Destruction and restoration, orangutan and people, conservation and livelihood; the story of palm oil in Sumatra is as complex as it is pressing.
In 2008 the Guinness Book of World Records declared that Indonesia was experiencing the fastest deforestation rate in the world. The continued destruction of rainforest has jeopardized not only a life sustaining ecosystem for people and wildlife alike, but also a global biological hot spot and carbon sink. In their place a new kind of ‘forest’ has emerged: palm oil.
In the fall of 2018, I traveled to Sumatra to witness and document the wholesale transformation of this region. At first glance, the sprawling greenery and tropical flavour of the palm oil tree is quite seductive. As if by magic, these trees produce fruit at an astounding pace, the oil of which is found in everything from bread and chocolate, to lipstick and shampoo. But after driving through kilometres and kilometres of these manufactured forests, an unquiet alarm started to creep up from the pit of my stomach.
The burgeoning global demand for palm oil has driven the torrid expansion of plantations, sprawling and uniform like a suburb, across Southeast Asia. In their wake, wildlife, people and local agriculture displaced. In the jungles of Sumatra, this has meant that the already critically endangered Sumatran orangutan are being pushed to the brink as their home disappears.
Derived from Malay and Indonesian words, the name orangutan means “person of the forest”. That those who first named these long-haired, orangish creatures, used the term ‘person’ (orang) was surely a recognition of the distinct similarities seen in what are now known as close relatives (genetically) to us humans. As I stared into the eyes of an orangutan for the first time, a child tenderly wrapped around her neck, I could not help but recognize a familiar look. Eyes full of depth and feeling, but also of unease and confusion at a world rapidly changing around her – the look of a concerned mother thinking about her child’s future.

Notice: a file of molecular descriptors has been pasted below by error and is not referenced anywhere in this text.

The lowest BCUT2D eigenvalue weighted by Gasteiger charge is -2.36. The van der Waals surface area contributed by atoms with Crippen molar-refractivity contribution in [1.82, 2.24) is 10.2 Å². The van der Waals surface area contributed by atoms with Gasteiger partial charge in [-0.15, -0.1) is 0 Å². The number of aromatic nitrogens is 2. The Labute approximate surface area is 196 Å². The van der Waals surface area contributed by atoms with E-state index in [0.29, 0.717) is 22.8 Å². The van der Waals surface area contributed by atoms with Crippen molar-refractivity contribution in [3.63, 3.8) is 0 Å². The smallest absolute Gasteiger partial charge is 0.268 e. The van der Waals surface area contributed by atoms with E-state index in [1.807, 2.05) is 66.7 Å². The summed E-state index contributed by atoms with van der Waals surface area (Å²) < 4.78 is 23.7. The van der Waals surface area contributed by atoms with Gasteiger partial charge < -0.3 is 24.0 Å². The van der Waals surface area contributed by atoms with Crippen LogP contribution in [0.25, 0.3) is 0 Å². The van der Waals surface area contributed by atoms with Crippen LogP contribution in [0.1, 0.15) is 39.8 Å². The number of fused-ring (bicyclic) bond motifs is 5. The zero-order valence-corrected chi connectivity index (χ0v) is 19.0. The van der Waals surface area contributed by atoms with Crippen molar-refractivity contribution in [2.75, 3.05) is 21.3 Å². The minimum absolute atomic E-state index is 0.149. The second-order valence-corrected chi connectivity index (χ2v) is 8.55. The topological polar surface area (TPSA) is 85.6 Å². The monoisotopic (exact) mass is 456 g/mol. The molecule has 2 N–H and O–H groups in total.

Many feel the same concern. I spent two weeks on the ground in Sumatra with the Orangutan Information Centre (OIC), who have dedicated the last 18 years to conserving and protecting Sumatran orangutans (Pongo abelii) and their rainforest homes. In just the past year, OIC has planted over 88,000 trees, covering 80 hectares of land, on what was once an illegal palm oil plantation inside the Gunung Leuser National Park.
In the face of an impending conservation tragedy, the OIC are champions of hope. They cannot afford to be otherwise. My time in Sumatra opened my eyes to an issue that transcends the regional but is of global concern. From the seeds planted on the ground, to the products we buy at the store, the fate of an ecosystem and species may very well rest in the palm of our hands. This is not an indictment, but an opportunity.